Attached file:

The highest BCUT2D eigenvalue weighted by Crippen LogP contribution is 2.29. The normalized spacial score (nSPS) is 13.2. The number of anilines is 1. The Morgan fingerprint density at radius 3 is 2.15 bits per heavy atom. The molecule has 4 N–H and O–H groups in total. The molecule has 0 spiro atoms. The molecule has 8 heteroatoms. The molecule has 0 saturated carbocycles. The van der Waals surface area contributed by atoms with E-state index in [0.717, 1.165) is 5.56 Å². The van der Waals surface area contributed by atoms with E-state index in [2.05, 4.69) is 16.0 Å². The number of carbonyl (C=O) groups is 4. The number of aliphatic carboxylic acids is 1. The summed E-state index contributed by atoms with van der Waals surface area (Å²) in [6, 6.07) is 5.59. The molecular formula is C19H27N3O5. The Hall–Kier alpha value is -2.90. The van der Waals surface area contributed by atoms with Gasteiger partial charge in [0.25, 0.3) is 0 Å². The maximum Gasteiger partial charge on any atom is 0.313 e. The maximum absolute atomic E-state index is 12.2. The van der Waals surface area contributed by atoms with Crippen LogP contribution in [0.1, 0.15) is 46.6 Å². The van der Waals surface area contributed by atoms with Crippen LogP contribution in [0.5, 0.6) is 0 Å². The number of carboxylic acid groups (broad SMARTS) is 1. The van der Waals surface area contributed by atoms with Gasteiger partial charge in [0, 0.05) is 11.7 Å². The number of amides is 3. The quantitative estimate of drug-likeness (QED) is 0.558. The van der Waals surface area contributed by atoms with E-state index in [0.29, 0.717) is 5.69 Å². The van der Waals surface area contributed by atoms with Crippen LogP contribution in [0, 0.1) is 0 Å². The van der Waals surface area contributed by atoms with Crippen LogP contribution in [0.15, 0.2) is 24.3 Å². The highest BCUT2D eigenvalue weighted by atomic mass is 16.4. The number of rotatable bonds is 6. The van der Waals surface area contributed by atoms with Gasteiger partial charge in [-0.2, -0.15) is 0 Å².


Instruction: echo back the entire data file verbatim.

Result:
The highest BCUT2D eigenvalue weighted by Crippen LogP contribution is 2.29. The normalized spacial score (nSPS) is 13.2. The number of anilines is 1. The Morgan fingerprint density at radius 3 is 2.15 bits per heavy atom. The molecule has 4 N–H and O–H groups in total. The molecule has 0 spiro atoms. The molecule has 8 heteroatoms. The molecule has 0 saturated carbocycles. The van der Waals surface area contributed by atoms with E-state index in [0.717, 1.165) is 5.56 Å². The van der Waals surface area contributed by atoms with E-state index in [2.05, 4.69) is 16.0 Å². The number of carbonyl (C=O) groups is 4. The number of aliphatic carboxylic acids is 1. The summed E-state index contributed by atoms with van der Waals surface area (Å²) in [6, 6.07) is 5.59. The molecular formula is C19H27N3O5. The Hall–Kier alpha value is -2.90. The van der Waals surface area contributed by atoms with Gasteiger partial charge in [0.25, 0.3) is 0 Å². The maximum Gasteiger partial charge on any atom is 0.313 e. The maximum absolute atomic E-state index is 12.2. The van der Waals surface area contributed by atoms with Crippen LogP contribution in [0.1, 0.15) is 46.6 Å². The van der Waals surface area contributed by atoms with Crippen LogP contribution in [0.5, 0.6) is 0 Å². The number of carboxylic acid groups (broad SMARTS) is 1. The van der Waals surface area contributed by atoms with Gasteiger partial charge in [0, 0.05) is 11.7 Å². The number of amides is 3. The quantitative estimate of drug-likeness (QED) is 0.558. The van der Waals surface area contributed by atoms with E-state index in [0.29, 0.717) is 5.69 Å². The van der Waals surface area contributed by atoms with Crippen LogP contribution in [0, 0.1) is 0 Å². The van der Waals surface area contributed by atoms with Crippen LogP contribution in [0.15, 0.2) is 24.3 Å². The highest BCUT2D eigenvalue weighted by atomic mass is 16.4. The number of rotatable bonds is 6. The van der Waals surface area contributed by atoms with Gasteiger partial charge in [-0.2, -0.15) is 0 Å².